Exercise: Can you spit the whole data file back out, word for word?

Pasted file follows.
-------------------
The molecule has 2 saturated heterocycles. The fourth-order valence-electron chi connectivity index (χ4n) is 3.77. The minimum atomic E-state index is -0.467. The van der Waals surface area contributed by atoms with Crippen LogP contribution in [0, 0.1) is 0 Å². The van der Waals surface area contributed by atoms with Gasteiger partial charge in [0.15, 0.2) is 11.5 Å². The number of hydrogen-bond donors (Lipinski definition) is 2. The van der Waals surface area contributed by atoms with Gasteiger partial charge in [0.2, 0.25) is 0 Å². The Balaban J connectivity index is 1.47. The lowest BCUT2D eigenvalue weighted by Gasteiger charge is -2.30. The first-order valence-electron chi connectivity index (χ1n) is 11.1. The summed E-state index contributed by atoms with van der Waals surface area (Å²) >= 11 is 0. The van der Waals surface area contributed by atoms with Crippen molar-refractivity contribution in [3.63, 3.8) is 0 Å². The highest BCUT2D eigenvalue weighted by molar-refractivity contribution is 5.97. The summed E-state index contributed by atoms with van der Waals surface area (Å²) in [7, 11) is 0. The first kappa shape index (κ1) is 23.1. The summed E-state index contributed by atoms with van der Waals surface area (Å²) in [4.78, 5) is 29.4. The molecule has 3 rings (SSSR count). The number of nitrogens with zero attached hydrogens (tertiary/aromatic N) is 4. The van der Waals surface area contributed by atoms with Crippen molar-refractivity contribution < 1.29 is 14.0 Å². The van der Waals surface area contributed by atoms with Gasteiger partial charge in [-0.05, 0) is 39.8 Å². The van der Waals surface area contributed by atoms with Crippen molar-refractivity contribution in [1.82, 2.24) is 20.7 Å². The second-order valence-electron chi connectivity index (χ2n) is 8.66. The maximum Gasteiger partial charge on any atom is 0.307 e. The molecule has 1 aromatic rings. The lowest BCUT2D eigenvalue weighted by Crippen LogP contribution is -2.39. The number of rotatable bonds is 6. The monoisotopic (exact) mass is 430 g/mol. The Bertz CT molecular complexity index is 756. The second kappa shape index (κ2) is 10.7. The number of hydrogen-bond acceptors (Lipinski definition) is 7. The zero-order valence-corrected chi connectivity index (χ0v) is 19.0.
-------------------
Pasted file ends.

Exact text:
The molecule has 2 saturated heterocycles. The fourth-order valence-electron chi connectivity index (χ4n) is 3.77. The minimum atomic E-state index is -0.467. The van der Waals surface area contributed by atoms with Crippen LogP contribution in [0, 0.1) is 0 Å². The van der Waals surface area contributed by atoms with Gasteiger partial charge in [0.15, 0.2) is 11.5 Å². The number of hydrogen-bond donors (Lipinski definition) is 2. The van der Waals surface area contributed by atoms with Gasteiger partial charge in [0.2, 0.25) is 0 Å². The Balaban J connectivity index is 1.47. The lowest BCUT2D eigenvalue weighted by Gasteiger charge is -2.30. The first-order valence-electron chi connectivity index (χ1n) is 11.1. The summed E-state index contributed by atoms with van der Waals surface area (Å²) >= 11 is 0. The van der Waals surface area contributed by atoms with Crippen molar-refractivity contribution in [3.63, 3.8) is 0 Å². The highest BCUT2D eigenvalue weighted by molar-refractivity contribution is 5.97. The summed E-state index contributed by atoms with van der Waals surface area (Å²) in [7, 11) is 0. The first kappa shape index (κ1) is 23.1. The summed E-state index contributed by atoms with van der Waals surface area (Å²) in [4.78, 5) is 29.4. The molecule has 3 rings (SSSR count). The number of nitrogens with zero attached hydrogens (tertiary/aromatic N) is 4. The van der Waals surface area contributed by atoms with Crippen molar-refractivity contribution < 1.29 is 14.0 Å². The van der Waals surface area contributed by atoms with Gasteiger partial charge in [-0.05, 0) is 39.8 Å². The van der Waals surface area contributed by atoms with Crippen molar-refractivity contribution in [1.82, 2.24) is 20.7 Å². The second-order valence-electron chi connectivity index (χ2n) is 8.66. The maximum Gasteiger partial charge on any atom is 0.307 e. The molecule has 1 aromatic rings. The lowest BCUT2D eigenvalue weighted by Crippen LogP contribution is -2.39. The number of rotatable bonds is 6. The monoisotopic (exact) mass is 430 g/mol. The Bertz CT molecular complexity index is 756. The second kappa shape index (κ2) is 10.7. The number of hydrogen-bond acceptors (Lipinski definition) is 7. The zero-order valence-corrected chi connectivity index (χ0v) is 19.0.